• Include above in Ohms Law or KVL calculations.
  • treat the transistor like a switch with series R or Rce ( resistance for CE as a switch is given in some datasheets at Diodes Inc.) but I just call it Equivalent Series Resistance or ESR where ESR~0.5 * 1/Pd rating ( @85'C also 2:1 mfg tolerance) so if rated for 0.5W @85'C then 1 Ohms. ESR applies to all logic devices too , and FETs (RdsOn) and caps and coils (DCR) So a 1W LED has 10x the ESR as a 10W LED (or any diode or transitor)

  • 5V Logic starts around 50 Ohms and drops around 25 Ohms for 3.3V logic chips (50% tolerance) for direct drive scenarios. ( old 15V logic was around 300 Ohms)

  • But before you reinvent the wheel, there are about 10 thousand different LED driver designs so read! often. https://www.digikey.ca/product-detail/en/issi-integrated-silicon-solution-inc/IS31FL3194-CLS2-TR/706-1598-1-ND/7564593

IS31FL3194 is a 3-channel LED driver which features two-dimensional auto breathing mode. It has Pattern Mode and Current Level Mode for RGB lighting effects. The maximum output current can be adjusted in 4 levels (40mA Max.).

In Current Level Mode, the current level of each output can be independently programmed and controlled in 256 steps to simplify color mixing. In Pattern Mode, the timing characteristics for output current - current rising (T1), holding (T2), falling (T3) and off time (TS, TP, T4), can be adjusted individually so that each output can independently maintain a pre-established pattern achieving mixing color breathing or a single color breathing without requiring any additional interface activity, thus saving valuable system resources.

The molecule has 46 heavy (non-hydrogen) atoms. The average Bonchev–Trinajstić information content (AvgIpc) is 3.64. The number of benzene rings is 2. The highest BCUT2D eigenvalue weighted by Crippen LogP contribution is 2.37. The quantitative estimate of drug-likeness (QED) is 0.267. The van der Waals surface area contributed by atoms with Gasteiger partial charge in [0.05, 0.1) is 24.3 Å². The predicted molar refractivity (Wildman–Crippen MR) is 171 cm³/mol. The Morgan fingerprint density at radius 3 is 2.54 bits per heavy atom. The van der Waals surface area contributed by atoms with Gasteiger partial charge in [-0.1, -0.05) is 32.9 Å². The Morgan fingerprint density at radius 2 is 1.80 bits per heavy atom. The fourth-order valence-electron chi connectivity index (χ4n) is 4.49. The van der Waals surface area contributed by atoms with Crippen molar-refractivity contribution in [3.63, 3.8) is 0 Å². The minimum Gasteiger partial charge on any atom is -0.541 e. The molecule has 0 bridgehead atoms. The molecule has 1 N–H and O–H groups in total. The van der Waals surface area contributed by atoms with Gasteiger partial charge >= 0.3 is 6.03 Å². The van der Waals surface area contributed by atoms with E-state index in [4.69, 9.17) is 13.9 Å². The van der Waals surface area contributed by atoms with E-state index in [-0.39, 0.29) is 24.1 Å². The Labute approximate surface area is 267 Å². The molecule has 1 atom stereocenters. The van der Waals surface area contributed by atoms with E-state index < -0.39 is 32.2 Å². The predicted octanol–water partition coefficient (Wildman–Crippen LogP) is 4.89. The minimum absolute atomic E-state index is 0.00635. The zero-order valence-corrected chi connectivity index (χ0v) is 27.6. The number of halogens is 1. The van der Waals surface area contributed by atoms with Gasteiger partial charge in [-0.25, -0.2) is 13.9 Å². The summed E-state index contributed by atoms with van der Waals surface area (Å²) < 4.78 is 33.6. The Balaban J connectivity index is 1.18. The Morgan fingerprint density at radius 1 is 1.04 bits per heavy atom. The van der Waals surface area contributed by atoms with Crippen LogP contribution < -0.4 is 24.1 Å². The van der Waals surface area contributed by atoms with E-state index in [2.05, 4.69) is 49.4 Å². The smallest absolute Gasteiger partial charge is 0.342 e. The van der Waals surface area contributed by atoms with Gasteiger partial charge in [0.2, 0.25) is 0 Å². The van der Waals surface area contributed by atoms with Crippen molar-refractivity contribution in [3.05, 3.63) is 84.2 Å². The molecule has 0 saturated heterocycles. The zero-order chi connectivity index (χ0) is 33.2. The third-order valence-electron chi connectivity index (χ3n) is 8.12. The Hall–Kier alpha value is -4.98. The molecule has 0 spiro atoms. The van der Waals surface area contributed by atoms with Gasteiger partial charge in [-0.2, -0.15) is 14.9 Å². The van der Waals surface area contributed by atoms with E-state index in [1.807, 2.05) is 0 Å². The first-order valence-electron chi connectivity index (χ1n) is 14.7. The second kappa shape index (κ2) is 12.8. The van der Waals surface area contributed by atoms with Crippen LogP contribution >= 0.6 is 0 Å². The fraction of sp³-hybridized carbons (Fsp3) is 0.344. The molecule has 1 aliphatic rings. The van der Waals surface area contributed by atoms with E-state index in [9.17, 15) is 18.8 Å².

ALSO

The following features are only partially or not supported by Espruino on the ESP8266:

No hardware I2C, however, the software I2C works OK.
PWM does not work, low speed software PWM is usable
No DAC: the esp8266 does not have a DAC.
No independently usable serial port (needs Espruino work)
GPIO16 is now supported in Espruino as a D16 without watch
  but with all software functions like PWM/I2C/SPI/etc
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Have you considered going one step further and drive the LED with 0 transistors?

The ESP8266 has 3.3V output and should allow 10-20mA per pin [Check the specs carefully though, check the limit per pin and the limit for pins combined]. LEDs light up, mostly depending on color, between 2.8V and 3.2V [Again check the specs of your LED, for each of the 3 colors]. LEDs also have a current limit, usually around 40mA, but 20mA is plenty bright. Given the voltage at which the LED lights up and the current allowed per pin (or for the LED, whatever is smaller) you can compute the needed resistor to keep everything within specs.

Example: The resistor has to bring the 3.3V down to what the LED needs. For a 3V (red) LED that means you have to burn of 0.3V. At 20mA current limit you get: R = V / I = 0.3 / 0.02 = 15 Ohm.

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    \$\begingroup\$ From experience, while technically doable, it is a bad practice to drive something directly from a GPIO. If it is only a signal, then there is no problem. But, you never know when you will short something, overtax your controller or anything similar leading to hardware failure that could be avoided. Plus, it makes for a far less interesting learning experience when you learn electronics ;) \$\endgroup\$ – Simon Marcoux Jun 7 '18 at 13:25